So in this age of digital manipulation, can photographs lie and drawings, which seem so much more subjective, present the truth? In a way, yes, argues David. ‘Once photography has lost its veracity which, as far as I can see, it does when it loses the chemicals, we don’t know what the effects will be. In my lecture, I’ll point out the painting by Goya, The Third of May, 1908. There are French soldiers shooting a prisoner and the guy is holding up his hand. Well Goya never saw the event. It was described to him and he painted it about two years after. Nevertheless, it contains obvious truths that a photographer couldn’t have caught because he would have had to be on the side of the officials. But the painter, with imagination, can recreate it, and that still applies today. But television won’t tell you that. They claim they’re showing you the war.’
‘Isn’t the subtitle of your talk “Why the twentieth century didn’t need an Academy”?’ asks Allen. ‘The nineteenth century did, the twentieth didn’t… And the twenty-first will!’ declares David. ‘Because of what’s happening to photography It’s going more towards painting and I assume it will go even more. The argument is that photography is a documentary thing, which it can be – but if it is photographing something that is three-dimensional, it has to have a point of view.’
It seems appropriate that Juergen has brought nothing but his old-fashioned 35mm to the table. No fancy lenses or light filters. The idea is to capture the raw experience of the kitchen. We look around and smell the aromas, growing ever more curious about the whirl of activity surrounding us. ‘What happens in this kitchen?’ asks Allen, ‘I quite like the idea that we sit here and watch all this, although I don’t know if it’s good for one’s digestion.’
As if on cue, Gordon bursts in with an expression of nervous tension that television never quite captures, as if the formidable chef may be just a bit awed by the artists. ‘Good, everybody’s here. Are you happy? Every customer’s a critic – I suppose pretty much like your work. What I’m finding difficult, now at the age of 37, is trying to keep everyone happy. Somebody asked me last week on the radio what I love, and I said: ‘criticism’. I never want to believe that I’ve got it, and everything is perfect. You’ve got to take criticism on board and ten years ago I couldn’t but now, at 37, I can.’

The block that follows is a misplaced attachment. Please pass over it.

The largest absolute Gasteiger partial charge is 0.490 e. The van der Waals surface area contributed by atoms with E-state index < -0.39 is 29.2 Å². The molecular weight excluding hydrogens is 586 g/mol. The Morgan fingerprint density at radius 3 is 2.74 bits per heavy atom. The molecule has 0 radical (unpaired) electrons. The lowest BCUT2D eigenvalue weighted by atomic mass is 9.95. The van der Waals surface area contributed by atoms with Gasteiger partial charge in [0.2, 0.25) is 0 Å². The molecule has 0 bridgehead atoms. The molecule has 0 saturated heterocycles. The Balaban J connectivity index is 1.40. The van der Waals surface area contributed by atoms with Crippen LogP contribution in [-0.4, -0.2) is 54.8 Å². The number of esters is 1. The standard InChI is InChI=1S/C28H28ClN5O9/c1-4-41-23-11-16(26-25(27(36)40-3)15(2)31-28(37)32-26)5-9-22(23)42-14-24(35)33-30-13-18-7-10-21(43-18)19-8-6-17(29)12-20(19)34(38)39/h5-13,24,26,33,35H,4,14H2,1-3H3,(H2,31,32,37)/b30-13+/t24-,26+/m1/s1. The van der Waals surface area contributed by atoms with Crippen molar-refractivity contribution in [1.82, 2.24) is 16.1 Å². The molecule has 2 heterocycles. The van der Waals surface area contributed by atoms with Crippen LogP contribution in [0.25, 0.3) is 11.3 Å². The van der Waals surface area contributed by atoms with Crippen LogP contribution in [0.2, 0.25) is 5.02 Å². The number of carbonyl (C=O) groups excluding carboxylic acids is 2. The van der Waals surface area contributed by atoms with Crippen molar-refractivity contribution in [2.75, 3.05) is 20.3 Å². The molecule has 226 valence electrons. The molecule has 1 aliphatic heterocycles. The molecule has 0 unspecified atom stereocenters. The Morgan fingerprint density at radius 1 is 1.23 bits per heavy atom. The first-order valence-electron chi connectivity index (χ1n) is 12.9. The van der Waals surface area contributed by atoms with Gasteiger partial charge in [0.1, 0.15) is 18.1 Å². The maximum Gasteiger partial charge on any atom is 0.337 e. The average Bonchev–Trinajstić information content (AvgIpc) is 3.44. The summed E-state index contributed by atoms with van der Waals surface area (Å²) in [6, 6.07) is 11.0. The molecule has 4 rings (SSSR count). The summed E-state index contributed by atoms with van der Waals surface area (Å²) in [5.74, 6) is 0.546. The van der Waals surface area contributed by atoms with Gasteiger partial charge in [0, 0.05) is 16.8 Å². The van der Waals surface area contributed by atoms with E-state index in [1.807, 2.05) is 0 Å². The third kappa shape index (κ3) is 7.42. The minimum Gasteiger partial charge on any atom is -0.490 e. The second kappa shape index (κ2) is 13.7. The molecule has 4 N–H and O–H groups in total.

Reality TV seems to intrude on real life as he quickly launches into another manic monologue about filming two television series, managing his one-star restaurant here and his three-star restaurant in Chelsea. ‘Well anyway, I’m very impressed with both your work,’ he says, addressing Allen and David. ‘I’m not yet in the position to buy them but maybe one day I may be able to.’
In all of his cookbooks and media appearances, Gordon talks about the importance of pleasure – of impressing people but also making them happy with food . ‘Both cooking and painting bring pleasure to their audiences,’ says Gordon, but for him, the visual comes last. ‘Before anything happens, we need the high concentration of flavours. So all the kitchen staff put on blindfolds and taste things. I want a mind-blowing experience of the palate. Food can look beautiful, but if it doesn’t taste stunning it’s an anti-climax. We’ve got to be very careful about finding that balance.’
As a young chef arrives bearing dainty bowls of roast pumpkin soup, Gordon explains how the dish was prepared to concentrate the flavour. The only possible response is to nod and slurp happily as he continues. ‘Living in France for three years was crucial for me to develop as a chef. I got inside every ounce of ingredient. To get inside a celeriac, to understand what the artichoke is, to understand what purple basil meant and how it should be cooked and what it gave me back – that respect and love for food was so natural there.’ As he speaks, he watches us like an interrogator, checking to make sure we are savouring every nuance of flavour, which of course we are.
But neither David nor Allen belong to the generation of British men brought up to express such enthusiasm, so they murmur ‘Mmm’ and clear their plates without much fuss.
One senses this is not what Gordon wants for a response, but he continues, ‘Another way the world of art is compatible with the world of cooking,’ he says, ‘is that we never have the same day. Whether it’s an insight, a flashback, a memory or something explosive you’re dying to do.’